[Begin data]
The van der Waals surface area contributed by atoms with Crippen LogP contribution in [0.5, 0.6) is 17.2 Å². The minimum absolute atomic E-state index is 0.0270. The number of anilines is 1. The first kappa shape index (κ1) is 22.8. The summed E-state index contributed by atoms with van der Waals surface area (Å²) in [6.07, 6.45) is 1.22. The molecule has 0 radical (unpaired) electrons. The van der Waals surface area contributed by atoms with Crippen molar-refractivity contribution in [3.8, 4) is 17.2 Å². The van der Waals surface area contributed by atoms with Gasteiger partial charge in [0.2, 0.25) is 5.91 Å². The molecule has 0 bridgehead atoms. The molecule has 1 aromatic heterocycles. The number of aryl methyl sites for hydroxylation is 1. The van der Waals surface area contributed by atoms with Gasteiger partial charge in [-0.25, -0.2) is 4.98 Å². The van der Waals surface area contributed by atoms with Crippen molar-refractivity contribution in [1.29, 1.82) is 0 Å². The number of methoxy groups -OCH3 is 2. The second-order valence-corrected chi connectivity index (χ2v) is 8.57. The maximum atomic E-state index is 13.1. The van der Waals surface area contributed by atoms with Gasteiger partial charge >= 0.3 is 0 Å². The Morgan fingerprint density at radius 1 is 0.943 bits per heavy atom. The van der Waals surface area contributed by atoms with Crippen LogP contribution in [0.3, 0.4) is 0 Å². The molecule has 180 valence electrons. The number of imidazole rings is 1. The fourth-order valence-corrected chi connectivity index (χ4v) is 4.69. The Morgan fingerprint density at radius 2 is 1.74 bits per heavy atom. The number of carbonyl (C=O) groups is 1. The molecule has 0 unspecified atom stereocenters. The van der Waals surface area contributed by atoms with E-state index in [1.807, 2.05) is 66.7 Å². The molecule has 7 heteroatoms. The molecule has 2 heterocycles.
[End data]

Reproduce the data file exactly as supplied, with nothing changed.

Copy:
The van der Waals surface area contributed by atoms with Crippen LogP contribution in [0.5, 0.6) is 17.2 Å². The minimum absolute atomic E-state index is 0.0270. The number of anilines is 1. The first kappa shape index (κ1) is 22.8. The summed E-state index contributed by atoms with van der Waals surface area (Å²) in [6.07, 6.45) is 1.22. The molecule has 0 radical (unpaired) electrons. The van der Waals surface area contributed by atoms with Crippen molar-refractivity contribution in [3.8, 4) is 17.2 Å². The van der Waals surface area contributed by atoms with Gasteiger partial charge in [0.2, 0.25) is 5.91 Å². The molecule has 0 bridgehead atoms. The molecule has 1 aromatic heterocycles. The number of aryl methyl sites for hydroxylation is 1. The van der Waals surface area contributed by atoms with Gasteiger partial charge in [-0.25, -0.2) is 4.98 Å². The van der Waals surface area contributed by atoms with Crippen molar-refractivity contribution in [1.29, 1.82) is 0 Å². The number of methoxy groups -OCH3 is 2. The second-order valence-corrected chi connectivity index (χ2v) is 8.57. The maximum atomic E-state index is 13.1. The van der Waals surface area contributed by atoms with Gasteiger partial charge >= 0.3 is 0 Å². The Morgan fingerprint density at radius 1 is 0.943 bits per heavy atom. The van der Waals surface area contributed by atoms with Crippen LogP contribution in [0.3, 0.4) is 0 Å². The molecule has 180 valence electrons. The number of imidazole rings is 1. The fourth-order valence-corrected chi connectivity index (χ4v) is 4.69. The Morgan fingerprint density at radius 2 is 1.74 bits per heavy atom. The number of carbonyl (C=O) groups is 1. The molecule has 0 unspecified atom stereocenters. The van der Waals surface area contributed by atoms with E-state index in [1.807, 2.05) is 66.7 Å². The molecule has 7 heteroatoms. The molecule has 2 heterocycles.